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Mis à jour le 04/10/2021

Manage errors and exceptions within your program

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Three kinds of error

In JavaScript, as with many other programming languages, you generally differentiate between three types of error.

Manage errors!
Manage errors!

Syntax errors

Syntax errors (or parsing errors) happen when you have miswritten something in your code. It could be a forgotten bracket or curly brace (or one too many!), or a misspelled  else or switch, for example. These are generally relatively easy to fix (although you may spend a long time chasing the odd missing parentheses!), and many text editors or IDEs automatically highlight syntax errors.

Here are a few examples of syntax errors — can you spot them?:

if (seatsRemaining) {
passengersBoarded+;
}
while (seatsRemaining > 0 {
passengersBoarded++;
}
if (seatsRemaining > 0) {
passengersBoarded++;
} else {
passengersStillToBoard = 0;

Logic errors

Logic errors are a bit more vicious. They arise when you have mistakes in your program logic. Here are a few examples:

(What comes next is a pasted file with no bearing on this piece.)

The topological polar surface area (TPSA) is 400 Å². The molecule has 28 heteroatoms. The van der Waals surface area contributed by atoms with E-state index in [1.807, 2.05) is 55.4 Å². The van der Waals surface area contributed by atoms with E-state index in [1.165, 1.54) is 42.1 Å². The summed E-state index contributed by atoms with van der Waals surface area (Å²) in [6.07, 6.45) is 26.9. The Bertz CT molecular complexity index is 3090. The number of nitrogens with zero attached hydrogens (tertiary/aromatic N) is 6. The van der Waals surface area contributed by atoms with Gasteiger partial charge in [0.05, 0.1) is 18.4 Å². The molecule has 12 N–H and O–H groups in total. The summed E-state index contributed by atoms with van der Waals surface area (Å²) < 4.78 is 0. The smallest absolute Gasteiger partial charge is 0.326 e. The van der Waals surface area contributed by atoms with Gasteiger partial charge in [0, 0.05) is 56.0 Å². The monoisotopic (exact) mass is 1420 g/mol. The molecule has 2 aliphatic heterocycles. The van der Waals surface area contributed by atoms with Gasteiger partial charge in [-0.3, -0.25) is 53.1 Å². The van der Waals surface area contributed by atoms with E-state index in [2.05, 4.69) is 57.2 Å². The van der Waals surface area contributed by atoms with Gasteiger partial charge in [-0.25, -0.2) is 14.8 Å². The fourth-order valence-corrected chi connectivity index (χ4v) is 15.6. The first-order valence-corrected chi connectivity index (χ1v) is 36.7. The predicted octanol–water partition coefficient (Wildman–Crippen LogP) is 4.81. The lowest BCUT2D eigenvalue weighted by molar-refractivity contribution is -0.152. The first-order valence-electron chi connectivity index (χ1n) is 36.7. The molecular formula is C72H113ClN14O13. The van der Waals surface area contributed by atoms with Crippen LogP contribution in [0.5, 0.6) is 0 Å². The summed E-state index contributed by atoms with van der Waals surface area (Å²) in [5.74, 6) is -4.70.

• Assigning the wrong value to a variable.

  • Mixing up conditions in if statements.

  • Writing lines or blocks of code in the wrong order.

The best-case scenario with logic errors is that your program has some unexpected behavior; the worst case is that it crashes completely! Logic errors are also harder to find and fix because the code isn't wrong, it simply doesn't do what you want it to!

Runtime errors

Runtime errors are a bit different. They tend to arise when something unexpected happens in your app, often related to outside resources (network connections, physical devices, etc.) or human input/error. However, there are situations where you know, in advance, where this kind of error is likely to occur. In these situations, you can implement code for error handling — this way, an error will not crash your program, and can be corrected for.

One way of handling potential errors is to use an  if /else statement to check for valid data:

if (dataExists && dataIsValid) {
// use data here
} else {
// handle error here
}

You can also use  try /catch  blocks to try code that might potentially throw an error, and catch any error that occurs:

try {
// error-prone code here
} catch (error) {
// react to error here
}

As you gain experience in JavaScript development, you will learn where errors can occur, and how to prepare for and handle them properly.

Let's recap!

In this chapter, you learned the three different types of programming error:

  • Syntax errors — errors in the usage of JavaScript: typos, missing brackets, wrong number of quotes, etc.

  • Logic errors — mistakes in the application of program flow, like erroneous conditions in  if  statements or forgetting to increment the index in a loop, potentially leading to an infinite loop.

  • Runtime errors — errors which are often caused by outside resources like networks, databases, or users; they can be handled by being aware of where they may occur, and using error handling techniques like  try /catch blocks.

Exemple de certificat de réussite
Exemple de certificat de réussite